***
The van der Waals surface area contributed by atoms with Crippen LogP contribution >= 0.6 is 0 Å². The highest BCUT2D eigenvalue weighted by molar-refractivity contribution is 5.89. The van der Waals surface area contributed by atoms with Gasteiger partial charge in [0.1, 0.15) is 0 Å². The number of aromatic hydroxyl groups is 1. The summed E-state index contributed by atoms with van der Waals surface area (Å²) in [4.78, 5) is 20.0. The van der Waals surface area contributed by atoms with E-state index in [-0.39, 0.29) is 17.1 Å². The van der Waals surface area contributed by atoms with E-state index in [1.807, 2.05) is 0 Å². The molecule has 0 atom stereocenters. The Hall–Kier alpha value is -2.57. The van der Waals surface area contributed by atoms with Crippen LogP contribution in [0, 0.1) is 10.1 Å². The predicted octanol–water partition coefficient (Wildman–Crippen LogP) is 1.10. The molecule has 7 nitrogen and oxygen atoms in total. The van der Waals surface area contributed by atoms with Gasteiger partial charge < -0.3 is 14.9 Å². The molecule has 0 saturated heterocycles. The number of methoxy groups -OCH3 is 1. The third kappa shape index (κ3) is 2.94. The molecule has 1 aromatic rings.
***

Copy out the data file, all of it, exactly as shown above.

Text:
The van der Waals surface area contributed by atoms with Crippen LogP contribution >= 0.6 is 0 Å². The highest BCUT2D eigenvalue weighted by molar-refractivity contribution is 5.89. The van der Waals surface area contributed by atoms with Gasteiger partial charge in [0.1, 0.15) is 0 Å². The number of aromatic hydroxyl groups is 1. The summed E-state index contributed by atoms with van der Waals surface area (Å²) in [4.78, 5) is 20.0. The van der Waals surface area contributed by atoms with E-state index in [-0.39, 0.29) is 17.1 Å². The van der Waals surface area contributed by atoms with E-state index in [1.807, 2.05) is 0 Å². The molecule has 0 atom stereocenters. The Hall–Kier alpha value is -2.57. The van der Waals surface area contributed by atoms with Crippen LogP contribution in [0, 0.1) is 10.1 Å². The predicted octanol–water partition coefficient (Wildman–Crippen LogP) is 1.10. The molecule has 7 nitrogen and oxygen atoms in total. The van der Waals surface area contributed by atoms with Gasteiger partial charge < -0.3 is 14.9 Å². The molecule has 0 saturated heterocycles. The number of methoxy groups -OCH3 is 1. The third kappa shape index (κ3) is 2.94. The molecule has 1 aromatic rings.